|Publication number||US4950724 A|
|Application number||US 07/249,752|
|Publication date||Aug 21, 1990|
|Filing date||Sep 27, 1988|
|Priority date||Sep 27, 1988|
|Also published as||EP0361309A2, EP0361309A3|
|Publication number||07249752, 249752, US 4950724 A, US 4950724A, US-A-4950724, US4950724 A, US4950724A|
|Inventors||Michael T. Malanga, Thomas H. Newman|
|Original Assignee||The Dow Chemical Company|
|Export Citation||BiBTeX, EndNote, RefMan|
|Patent Citations (3), Non-Patent Citations (1), Referenced by (42), Classifications (17), Legal Events (7)|
|External Links: USPTO, USPTO Assignment, Espacenet|
The present invention relates to a suspension polymerization process suitable for preparing coordination catalyzed polymers of vinyl aromatic monomers. More particularly the present invention relates to a process suitable for the preparation of vinyl aromatic polymers having stereoregular structure of high syndiotacticity.
In U.S. Pat. No. 4,680,353 there is disclosed a process for the preparation of polymers of vinyl aromatic monomers having stereo regular structure of high syndiotacticity by the use of coordination catalysts, particularly certain transition metal catalysts. The process disclosed in the foregoing U.S. patent is a solution polymerization wherein the vinyl aromatic monomer is initially dissolved in a suitable inert liquid solvent and the so dissolved monomer thereafter contacted under polymerization conditions with the appropriate coordination catalyst. The resulting polymer possesses a highly crystalline nature and consequently becomes insoluble in the reaction mixture. However, at the same time the polymeric product is highly swollen by the solvent and readily forms an intractable gel-like structure preventing the necessary homogenization of the reaction mixture. As a result the reactor is rather quickly fouled with this polymer gel. Because of this reason catalyst efficiencies in the solution polymerization process disclosed in the foregoing U.S. patent have been found to be relatively low, while at the same time heat removal and product recovery are particularly difficult. It is therefor understandable that scaling the reaction disclosed in the foregoing U.S. patent to commercial sized reactors has proven problematic and impractical.
It is previously known in the art to prepare atactic polystyrene by means of a suspension process. However, the suspension polymerization of atactic polystyrene has previously employed a free radical catalyst and the suspending medium has been principally water or similar nonsolvent liquid. Disadvantageously, however, typical coordination catalysts are highly reactive with water or other polar, protic solvents. Accordingly it is not possible to prepare vinyl aromatic polymers utilizing coordination catalysts according to previously known suspension processes.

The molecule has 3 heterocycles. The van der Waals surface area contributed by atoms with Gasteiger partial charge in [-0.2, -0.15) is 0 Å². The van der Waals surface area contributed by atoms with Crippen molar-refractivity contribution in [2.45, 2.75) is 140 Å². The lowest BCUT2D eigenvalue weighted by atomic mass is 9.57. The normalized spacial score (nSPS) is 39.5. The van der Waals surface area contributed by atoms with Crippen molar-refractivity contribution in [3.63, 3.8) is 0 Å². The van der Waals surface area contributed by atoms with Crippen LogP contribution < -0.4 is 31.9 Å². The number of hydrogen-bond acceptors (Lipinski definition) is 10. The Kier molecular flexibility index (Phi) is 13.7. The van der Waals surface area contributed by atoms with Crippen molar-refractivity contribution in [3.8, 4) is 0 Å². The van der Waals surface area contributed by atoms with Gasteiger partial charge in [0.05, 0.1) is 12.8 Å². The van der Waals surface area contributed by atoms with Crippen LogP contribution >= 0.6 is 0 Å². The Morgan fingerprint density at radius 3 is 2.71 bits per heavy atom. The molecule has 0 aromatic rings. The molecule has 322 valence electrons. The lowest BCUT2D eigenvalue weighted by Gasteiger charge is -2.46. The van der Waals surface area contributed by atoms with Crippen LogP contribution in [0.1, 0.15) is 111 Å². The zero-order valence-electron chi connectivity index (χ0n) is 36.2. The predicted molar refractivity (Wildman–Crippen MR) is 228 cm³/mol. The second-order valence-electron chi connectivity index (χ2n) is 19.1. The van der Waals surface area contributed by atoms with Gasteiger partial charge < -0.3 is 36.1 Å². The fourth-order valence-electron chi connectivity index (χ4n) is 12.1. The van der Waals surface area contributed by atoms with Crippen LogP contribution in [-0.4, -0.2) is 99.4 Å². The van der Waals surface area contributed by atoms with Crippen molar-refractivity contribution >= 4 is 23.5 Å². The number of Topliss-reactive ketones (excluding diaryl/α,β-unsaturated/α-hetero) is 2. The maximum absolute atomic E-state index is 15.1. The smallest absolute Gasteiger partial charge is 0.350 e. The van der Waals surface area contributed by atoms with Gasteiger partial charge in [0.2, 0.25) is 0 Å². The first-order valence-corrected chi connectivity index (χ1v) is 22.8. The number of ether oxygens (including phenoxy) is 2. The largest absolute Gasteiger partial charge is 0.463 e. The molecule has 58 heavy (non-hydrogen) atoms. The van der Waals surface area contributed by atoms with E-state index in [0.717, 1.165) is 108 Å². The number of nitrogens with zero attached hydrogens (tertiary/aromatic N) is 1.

It would be desirable if there were provided a suitable suspension process for the preparation of coordination catalyzed vinyl aromatic polymers. More particularly it would be desirable to provide a suspension process wherein the coordination catalyzed polymerization of vinyl aromatic monomers may be conducted in high efficiency and convenience and in volumes sufficient for commercial purposes.
Accordingly, there is now provided a process for the coordination catalyzed polymerization of vinyl aromatic monomers comprising forming a suspension of a vinyl aromatic monomer and an inert liquid that is a nonsolvent for the monomer and the resulting polymer: contacting the suspended monomer with a coordination catalyst under polymerization conditions so as to form a vinyl aromatic polymer having stereo regular structure of high syndiotacticity: and recovering the resulting polymer.
Suitable inert liquid nonsolvents for use according to the present suspension polymerization process are those compounds having a solubility parameter of 4 to 7 and which are nonreactive with the coordination catalyst. Examples primarily include the fluorinated aliphatic organic compounds. Suitably the fluorinated compounds include only fluorine, carbon, hydrogen or other halogens. Highly preferred inert liquid nonsolvents include the fluorinated and the fluorochlorinated aliphatic and aromatic organic compounds. Most highly preferred inert liquid nonsolvents are perfluorinated aliphatic compounds and mixtures thereof. Examples include perfluoromethylcyclohexane, perfluorohexane, perfluorooctane, and perfluorodecalin.
Suitable vinyl aromatic monomers for use in preparing vinyl aromatic polymers having stereoregular structure of high syndiotacticity are those previously known in the art and disclosed for example in U.S. Pat. No. 4,680,353. The preferred vinyl aromatic monomer is styrene.
Suitably the coordination catalyst employed in the present process is the combination of a metallocene complex of a transition metal and an aluminoxane. Preferred coordination catalysts are the metallocene complexes of titanium in combination with polymethylalumoxane. Most preferred coordination catalysts are monocyclopentadienyl titanium trialkoxides having from 1 to 6,carbons in the alkyl group in combination with polymethylaluminoxane. Optionally an aluminum alkyl compound, particularly triisobutyl aluminum, is also added to the catalyst mixture.
In the operation of the process the monomer or combination of monomers are added to the inert liquid nonsolvent and suitably dispersed as by stirring, mixing, agitation or other method. The coordination catalyst is suitably added and also dispersed into finely divided particles. Alternatively the catalyst and styrene may be combined and retained at reduced temperature, preferably less than 0° C., and then combined with the inert liquid nonsolvent. The mixture is raised to a suitable polymerization temperature and retained at such temperature until the desired degree of monomer conversion is attained. Preferred temperatures are from about 20° C. to about 150° C., most preferred from about 50° C. to about 75° C. The order of addition of coordination catalysts and reactants may be reversed if desired and the process may be conducted in a continuous manner as by continuously adding vinyl aromatic monomers to a well-stirred suspension containing the coordination catalyst and inert liquid nonsolvent, and continuously removing particulated polymeric product. Because the inert liquid nonsolvent is not a solvent for the monomers or coordination catalyst or resulting polymer, and further because the inert liquid nonsolvent preferably does not swell the polymeric structure of the resulting polymer, very little reactor fouling is encountered during the process and the product may be recovered as beads by utilization of filtration or other suitable recovery techniques. Volume average diameters of the beads are generally from 100 microns to 1.0 cm, preferably from 0.1 mm to 2.0 mm.